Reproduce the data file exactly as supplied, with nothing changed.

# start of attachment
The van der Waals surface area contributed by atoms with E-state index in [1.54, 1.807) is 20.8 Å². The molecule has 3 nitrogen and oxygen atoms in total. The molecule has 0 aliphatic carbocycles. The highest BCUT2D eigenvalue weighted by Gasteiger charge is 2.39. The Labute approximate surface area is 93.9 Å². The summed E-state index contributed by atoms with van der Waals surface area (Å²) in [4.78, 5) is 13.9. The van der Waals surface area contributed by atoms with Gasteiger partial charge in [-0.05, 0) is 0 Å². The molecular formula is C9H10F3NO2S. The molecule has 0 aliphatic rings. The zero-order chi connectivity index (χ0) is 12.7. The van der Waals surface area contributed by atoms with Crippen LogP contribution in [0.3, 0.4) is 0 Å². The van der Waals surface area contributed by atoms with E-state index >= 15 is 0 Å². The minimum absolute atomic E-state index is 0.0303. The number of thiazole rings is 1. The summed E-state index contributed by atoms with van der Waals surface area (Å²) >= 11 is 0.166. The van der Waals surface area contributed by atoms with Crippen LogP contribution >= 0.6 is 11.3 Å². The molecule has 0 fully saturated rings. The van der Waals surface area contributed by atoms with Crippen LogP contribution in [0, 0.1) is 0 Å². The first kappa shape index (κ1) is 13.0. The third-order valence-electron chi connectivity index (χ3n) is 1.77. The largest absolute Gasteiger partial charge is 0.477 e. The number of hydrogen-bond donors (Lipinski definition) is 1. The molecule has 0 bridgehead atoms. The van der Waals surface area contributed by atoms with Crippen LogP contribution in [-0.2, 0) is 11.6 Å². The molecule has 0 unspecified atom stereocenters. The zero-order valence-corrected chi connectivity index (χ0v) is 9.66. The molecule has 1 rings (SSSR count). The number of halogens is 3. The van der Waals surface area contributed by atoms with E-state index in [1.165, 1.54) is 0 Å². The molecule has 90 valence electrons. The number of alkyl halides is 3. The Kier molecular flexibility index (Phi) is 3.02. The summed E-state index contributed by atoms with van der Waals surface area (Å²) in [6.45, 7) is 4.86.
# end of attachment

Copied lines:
The van der Waals surface area contributed by atoms with E-state index in [1.54, 1.807) is 20.8 Å². The molecule has 3 nitrogen and oxygen atoms in total. The molecule has 0 aliphatic carbocycles. The highest BCUT2D eigenvalue weighted by Gasteiger charge is 2.39. The Labute approximate surface area is 93.9 Å². The summed E-state index contributed by atoms with van der Waals surface area (Å²) in [4.78, 5) is 13.9. The van der Waals surface area contributed by atoms with Gasteiger partial charge in [-0.05, 0) is 0 Å². The molecular formula is C9H10F3NO2S. The molecule has 0 aliphatic rings. The zero-order chi connectivity index (χ0) is 12.7. The van der Waals surface area contributed by atoms with Crippen LogP contribution in [0.3, 0.4) is 0 Å². The van der Waals surface area contributed by atoms with E-state index >= 15 is 0 Å². The minimum absolute atomic E-state index is 0.0303. The number of thiazole rings is 1. The summed E-state index contributed by atoms with van der Waals surface area (Å²) >= 11 is 0.166. The van der Waals surface area contributed by atoms with Crippen LogP contribution >= 0.6 is 11.3 Å². The molecule has 0 fully saturated rings. The van der Waals surface area contributed by atoms with Crippen LogP contribution in [0, 0.1) is 0 Å². The first kappa shape index (κ1) is 13.0. The third-order valence-electron chi connectivity index (χ3n) is 1.77. The largest absolute Gasteiger partial charge is 0.477 e. The number of hydrogen-bond donors (Lipinski definition) is 1. The molecule has 0 bridgehead atoms. The van der Waals surface area contributed by atoms with Crippen LogP contribution in [-0.2, 0) is 11.6 Å². The molecule has 0 unspecified atom stereocenters. The zero-order valence-corrected chi connectivity index (χ0v) is 9.66. The molecule has 1 rings (SSSR count). The number of halogens is 3. The van der Waals surface area contributed by atoms with E-state index in [1.165, 1.54) is 0 Å². The molecule has 90 valence electrons. The number of alkyl halides is 3. The Kier molecular flexibility index (Phi) is 3.02. The summed E-state index contributed by atoms with van der Waals surface area (Å²) in [6.45, 7) is 4.86.